From a Suspicious Cystic Pineal Gland to Pineoblastoma in a Patient with Familial Unilateral Retinoblastoma

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Patients with hereditary retinoblastoma (Rb) have an increased risk of developing pineoblastoma.1 Unfortunately, most patients with concurrent pineoblastoma do not survive; Kivelä2 has shown that only patients who were diagnosed by screening and had a tumor smaller than 15 mm had a chance of survival. However, not all pineal lesions found with screening at the time of retinoblastoma diagnosis are pineoblastomas. Pineal cysts are a relatively common finding in the general population. In children up to 5 years of age the prevalence of pineal cysts diagnosed with magnetic resonance imaging (MRI) is 2.0%.3 Potentially, about 50% of pineoblastomas can be found at baseline screening and another 25% during the first year after Rb diagnosis.2 Therefore, baseline screening of the brain in newly diagnosed retinoblastoma is currently advised in imaging guidelines.4 In a recent study Rodjan and colleagues5 showed that the majority of pineoblastomas in Rb patients had a cystic appearance. Consequently baseline brain imaging with extended follow-up of pineal cysts might help early detection of pineoblastoma. We present a rare case of unilateral familial retinoblastoma and a suspicious cystic pineal gland on brain MR imaging that progressed into a pineoblastoma.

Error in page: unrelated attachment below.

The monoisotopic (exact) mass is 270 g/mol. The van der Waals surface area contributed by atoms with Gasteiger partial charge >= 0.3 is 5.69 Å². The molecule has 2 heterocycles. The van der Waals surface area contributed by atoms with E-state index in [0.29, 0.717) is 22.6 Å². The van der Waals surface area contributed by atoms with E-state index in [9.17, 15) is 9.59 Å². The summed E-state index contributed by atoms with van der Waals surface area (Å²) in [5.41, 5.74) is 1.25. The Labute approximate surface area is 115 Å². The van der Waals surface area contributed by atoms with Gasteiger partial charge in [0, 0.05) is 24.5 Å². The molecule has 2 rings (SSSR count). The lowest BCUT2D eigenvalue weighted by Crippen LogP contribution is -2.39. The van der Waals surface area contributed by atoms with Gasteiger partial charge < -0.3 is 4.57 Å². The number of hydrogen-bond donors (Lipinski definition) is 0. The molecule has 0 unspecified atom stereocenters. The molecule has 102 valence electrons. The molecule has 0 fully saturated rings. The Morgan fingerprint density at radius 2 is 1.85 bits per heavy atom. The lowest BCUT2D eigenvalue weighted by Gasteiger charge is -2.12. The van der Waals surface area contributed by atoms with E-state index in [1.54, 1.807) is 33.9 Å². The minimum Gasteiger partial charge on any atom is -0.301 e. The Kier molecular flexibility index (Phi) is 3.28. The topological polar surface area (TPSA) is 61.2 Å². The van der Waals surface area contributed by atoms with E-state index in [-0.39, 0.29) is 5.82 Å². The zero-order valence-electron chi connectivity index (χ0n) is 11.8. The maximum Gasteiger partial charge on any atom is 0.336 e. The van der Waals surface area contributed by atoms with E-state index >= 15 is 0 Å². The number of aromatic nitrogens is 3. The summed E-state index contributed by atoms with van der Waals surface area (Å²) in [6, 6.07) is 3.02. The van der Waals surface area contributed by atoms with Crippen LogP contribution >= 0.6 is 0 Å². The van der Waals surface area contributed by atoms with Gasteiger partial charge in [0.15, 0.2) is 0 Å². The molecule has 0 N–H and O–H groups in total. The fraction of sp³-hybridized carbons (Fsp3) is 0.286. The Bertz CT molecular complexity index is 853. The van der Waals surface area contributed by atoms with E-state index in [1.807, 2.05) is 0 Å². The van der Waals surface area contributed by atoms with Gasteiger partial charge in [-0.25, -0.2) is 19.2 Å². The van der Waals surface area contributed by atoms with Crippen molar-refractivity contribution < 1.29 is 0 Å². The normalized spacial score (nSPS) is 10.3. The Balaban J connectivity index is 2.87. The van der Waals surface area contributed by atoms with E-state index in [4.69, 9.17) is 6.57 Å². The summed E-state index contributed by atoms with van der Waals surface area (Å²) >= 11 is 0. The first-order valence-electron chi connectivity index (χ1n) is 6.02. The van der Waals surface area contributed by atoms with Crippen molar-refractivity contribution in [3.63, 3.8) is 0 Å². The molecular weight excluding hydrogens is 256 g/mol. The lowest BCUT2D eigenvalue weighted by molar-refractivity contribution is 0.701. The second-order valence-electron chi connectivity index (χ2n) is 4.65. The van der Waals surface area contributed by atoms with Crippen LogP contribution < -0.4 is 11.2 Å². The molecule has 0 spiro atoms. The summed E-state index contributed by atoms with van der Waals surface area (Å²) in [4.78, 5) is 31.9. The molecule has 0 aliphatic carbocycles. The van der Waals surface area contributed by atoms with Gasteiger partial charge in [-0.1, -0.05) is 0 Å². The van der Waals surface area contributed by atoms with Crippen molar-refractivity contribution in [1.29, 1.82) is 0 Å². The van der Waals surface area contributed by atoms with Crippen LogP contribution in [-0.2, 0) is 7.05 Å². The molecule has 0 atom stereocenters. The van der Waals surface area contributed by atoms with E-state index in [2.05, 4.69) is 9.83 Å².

Original languageEnglish
Pages (from-to)116-118
JournalOphthalmic Genetics
Issue number1
Publication statusPublished - 2 Jan 2016

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